Wednesday, November 11, 2009

Missing Class

“Oh, there you go, bringing class into it again.”

I’ve lived most of my life entirely missing class. By that I don’t mean I was a low-rent, no class kind of gal (at least not until recently), but that I really had no framework in which to PUT an idea like class. I thought it was something America didn’t have—you know… American Dream, land of equal opportunity, all that.

I understood that I couldn’t marry a prince, because I wasn’t born with royal blood (thanks mom, for wrecking THAT illusion), but that was only relevant in countries that HAD princes. Ours, my mother assured me, did NOT.

Even into graduate school I felt like Education was the great equalizer—if only we could improve the education of the poor and downtrodden—the people who, through no fault of their own, hadn’t had the same kind of opportunities… all they needed were educational opportunities and all would be GRAND!

After all, if ANYONE had had low class roots, it was me.

Shot-gun wedding by an 18 and 20 year old who met at the burger joint they worked in… six months later… moi. Dad dropped out of college. Mom FLUNKED out of college. He got a hardware store job where he never DID make as much as it cost him to drink. She became a ‘key punch operator’ (my understanding is this is the predecessor of computers, but without having to KNOW anything). They were destined to raise a child who fell into ruts.

And don’t get me wrong, I’ve fallen in some ruts, but I learned early that if you dived into the roll, you could roll all the way through and land on your feet again. No reason to pretend I never fell in—I had the shit all over me to prove it… but isn’t it better to have swum in the muck and lived a little than to have driven the long way and not know what dirt looks like? I always thought so.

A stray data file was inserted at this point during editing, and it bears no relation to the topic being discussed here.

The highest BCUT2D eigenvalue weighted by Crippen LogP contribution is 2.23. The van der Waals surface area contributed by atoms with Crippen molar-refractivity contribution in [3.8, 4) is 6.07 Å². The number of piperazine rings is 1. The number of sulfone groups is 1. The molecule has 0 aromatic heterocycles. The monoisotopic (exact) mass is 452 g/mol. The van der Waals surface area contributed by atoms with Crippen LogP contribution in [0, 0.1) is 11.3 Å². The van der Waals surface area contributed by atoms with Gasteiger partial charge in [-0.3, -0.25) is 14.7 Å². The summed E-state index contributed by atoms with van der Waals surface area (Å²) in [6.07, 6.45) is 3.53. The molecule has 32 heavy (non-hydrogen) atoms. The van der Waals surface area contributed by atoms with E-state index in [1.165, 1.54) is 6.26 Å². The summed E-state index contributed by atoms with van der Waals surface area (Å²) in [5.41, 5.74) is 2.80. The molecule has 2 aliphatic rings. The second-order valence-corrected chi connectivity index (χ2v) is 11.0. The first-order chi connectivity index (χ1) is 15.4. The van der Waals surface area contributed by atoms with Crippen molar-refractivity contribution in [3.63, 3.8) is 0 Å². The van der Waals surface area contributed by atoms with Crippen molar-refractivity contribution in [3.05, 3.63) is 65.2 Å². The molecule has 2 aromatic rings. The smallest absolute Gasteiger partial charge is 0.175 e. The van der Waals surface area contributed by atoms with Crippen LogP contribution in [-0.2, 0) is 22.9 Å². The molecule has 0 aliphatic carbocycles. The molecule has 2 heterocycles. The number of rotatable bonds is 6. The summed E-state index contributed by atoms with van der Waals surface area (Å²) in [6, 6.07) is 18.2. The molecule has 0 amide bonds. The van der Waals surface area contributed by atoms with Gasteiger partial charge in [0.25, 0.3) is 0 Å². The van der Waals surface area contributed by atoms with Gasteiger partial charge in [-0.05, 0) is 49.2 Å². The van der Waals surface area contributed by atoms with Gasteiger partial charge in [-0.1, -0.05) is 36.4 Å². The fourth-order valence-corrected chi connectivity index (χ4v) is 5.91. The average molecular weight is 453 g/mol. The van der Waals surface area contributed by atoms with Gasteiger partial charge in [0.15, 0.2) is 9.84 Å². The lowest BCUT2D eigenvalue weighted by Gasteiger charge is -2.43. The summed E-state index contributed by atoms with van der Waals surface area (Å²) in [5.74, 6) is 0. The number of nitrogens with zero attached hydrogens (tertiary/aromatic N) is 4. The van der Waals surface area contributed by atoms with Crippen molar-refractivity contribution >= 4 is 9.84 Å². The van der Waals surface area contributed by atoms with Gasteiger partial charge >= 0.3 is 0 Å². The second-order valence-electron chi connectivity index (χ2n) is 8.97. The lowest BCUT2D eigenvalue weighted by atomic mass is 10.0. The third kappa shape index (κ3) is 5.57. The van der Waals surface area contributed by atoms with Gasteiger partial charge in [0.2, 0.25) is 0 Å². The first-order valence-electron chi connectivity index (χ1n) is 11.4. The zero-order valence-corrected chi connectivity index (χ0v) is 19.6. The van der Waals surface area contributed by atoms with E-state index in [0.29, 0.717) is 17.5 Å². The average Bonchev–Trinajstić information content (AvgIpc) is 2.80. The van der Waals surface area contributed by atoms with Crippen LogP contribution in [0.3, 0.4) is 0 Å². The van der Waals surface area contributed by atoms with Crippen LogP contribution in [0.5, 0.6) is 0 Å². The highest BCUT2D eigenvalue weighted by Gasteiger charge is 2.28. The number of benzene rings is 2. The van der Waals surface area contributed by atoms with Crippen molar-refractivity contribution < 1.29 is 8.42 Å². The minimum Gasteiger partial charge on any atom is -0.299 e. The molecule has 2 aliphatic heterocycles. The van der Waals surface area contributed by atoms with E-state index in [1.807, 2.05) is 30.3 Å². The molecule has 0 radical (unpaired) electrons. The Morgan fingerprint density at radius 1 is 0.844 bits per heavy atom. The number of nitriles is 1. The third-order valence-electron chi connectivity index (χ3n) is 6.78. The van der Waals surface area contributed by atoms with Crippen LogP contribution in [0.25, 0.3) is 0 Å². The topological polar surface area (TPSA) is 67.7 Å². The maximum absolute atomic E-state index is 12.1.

And thus we arrive at the source of my lifetime Reverse Class Discrimination.

I happen to think (though there are some wonderful exceptions) that people who live a life of leisure, who have everything handed to them in a shiny silver Nordstom box, lack compassion. People whose parents are wealthy, faithful, and sober have vast areas of knowledge they just don’t get. In fact they often deal with life as if people get what they deserve, when in fact if that were true, no kid would be without. (I have dived dangerrously close to the source of my politics here, but note I managed delete the partisan joke, with some difficulty).

I have confessed to mother issues, but in my formative years, there were a number of things my mom did REALLY well that I think led to my class oblivion…

1) She repeated again and again that if I had my dad’s brains and my mom’s ‘try hard’ I could accomplish anything I wanted.

2) She reinforced my self esteem around every turn.

3) She reiterated the importance of making sure I had CHOICES (that an educated person was never stuck—she could support herself if she needed to)

And probably most importantly:

4) She proved the priority of a college education by returning herself when I was 10.